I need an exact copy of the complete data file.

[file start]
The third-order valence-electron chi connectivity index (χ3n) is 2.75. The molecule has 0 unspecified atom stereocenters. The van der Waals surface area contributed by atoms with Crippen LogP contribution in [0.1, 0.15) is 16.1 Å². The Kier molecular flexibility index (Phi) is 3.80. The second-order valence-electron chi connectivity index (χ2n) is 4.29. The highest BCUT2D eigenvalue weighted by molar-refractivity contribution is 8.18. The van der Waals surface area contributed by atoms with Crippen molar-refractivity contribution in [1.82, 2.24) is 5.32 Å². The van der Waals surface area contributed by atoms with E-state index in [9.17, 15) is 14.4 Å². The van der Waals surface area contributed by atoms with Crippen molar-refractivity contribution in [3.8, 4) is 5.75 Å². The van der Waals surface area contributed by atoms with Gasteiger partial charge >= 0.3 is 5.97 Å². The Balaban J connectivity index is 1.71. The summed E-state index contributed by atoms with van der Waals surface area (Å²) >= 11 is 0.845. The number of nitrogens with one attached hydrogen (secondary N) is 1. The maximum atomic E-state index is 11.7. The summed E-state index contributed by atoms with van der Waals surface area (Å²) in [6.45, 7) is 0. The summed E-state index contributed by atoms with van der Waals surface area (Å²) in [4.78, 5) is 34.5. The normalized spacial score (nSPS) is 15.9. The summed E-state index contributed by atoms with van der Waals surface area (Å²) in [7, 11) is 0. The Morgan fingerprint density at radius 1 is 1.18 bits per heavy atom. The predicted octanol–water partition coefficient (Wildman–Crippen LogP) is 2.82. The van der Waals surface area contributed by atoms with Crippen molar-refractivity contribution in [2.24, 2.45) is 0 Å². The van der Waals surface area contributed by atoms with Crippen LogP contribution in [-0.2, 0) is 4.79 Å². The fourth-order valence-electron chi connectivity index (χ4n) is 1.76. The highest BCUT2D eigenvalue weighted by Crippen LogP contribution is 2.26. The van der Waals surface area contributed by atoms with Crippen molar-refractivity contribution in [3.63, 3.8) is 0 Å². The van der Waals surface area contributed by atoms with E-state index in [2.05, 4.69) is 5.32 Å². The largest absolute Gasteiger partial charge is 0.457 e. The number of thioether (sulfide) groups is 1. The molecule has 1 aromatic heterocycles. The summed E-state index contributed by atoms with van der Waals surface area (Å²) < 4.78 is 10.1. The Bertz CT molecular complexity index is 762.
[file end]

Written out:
The third-order valence-electron chi connectivity index (χ3n) is 2.75. The molecule has 0 unspecified atom stereocenters. The van der Waals surface area contributed by atoms with Crippen LogP contribution in [0.1, 0.15) is 16.1 Å². The Kier molecular flexibility index (Phi) is 3.80. The second-order valence-electron chi connectivity index (χ2n) is 4.29. The highest BCUT2D eigenvalue weighted by molar-refractivity contribution is 8.18. The van der Waals surface area contributed by atoms with Crippen molar-refractivity contribution in [1.82, 2.24) is 5.32 Å². The van der Waals surface area contributed by atoms with E-state index in [9.17, 15) is 14.4 Å². The van der Waals surface area contributed by atoms with Crippen molar-refractivity contribution in [3.8, 4) is 5.75 Å². The van der Waals surface area contributed by atoms with Gasteiger partial charge >= 0.3 is 5.97 Å². The Balaban J connectivity index is 1.71. The summed E-state index contributed by atoms with van der Waals surface area (Å²) >= 11 is 0.845. The number of nitrogens with one attached hydrogen (secondary N) is 1. The maximum atomic E-state index is 11.7. The summed E-state index contributed by atoms with van der Waals surface area (Å²) in [6.45, 7) is 0. The summed E-state index contributed by atoms with van der Waals surface area (Å²) in [4.78, 5) is 34.5. The normalized spacial score (nSPS) is 15.9. The summed E-state index contributed by atoms with van der Waals surface area (Å²) in [7, 11) is 0. The Morgan fingerprint density at radius 1 is 1.18 bits per heavy atom. The predicted octanol–water partition coefficient (Wildman–Crippen LogP) is 2.82. The van der Waals surface area contributed by atoms with Crippen molar-refractivity contribution in [2.24, 2.45) is 0 Å². The van der Waals surface area contributed by atoms with Crippen LogP contribution in [-0.2, 0) is 4.79 Å². The fourth-order valence-electron chi connectivity index (χ4n) is 1.76. The highest BCUT2D eigenvalue weighted by Crippen LogP contribution is 2.26. The van der Waals surface area contributed by atoms with Crippen molar-refractivity contribution in [3.63, 3.8) is 0 Å². The van der Waals surface area contributed by atoms with E-state index in [2.05, 4.69) is 5.32 Å². The largest absolute Gasteiger partial charge is 0.457 e. The number of thioether (sulfide) groups is 1. The molecule has 1 aromatic heterocycles. The summed E-state index contributed by atoms with van der Waals surface area (Å²) < 4.78 is 10.1. The Bertz CT molecular complexity index is 762.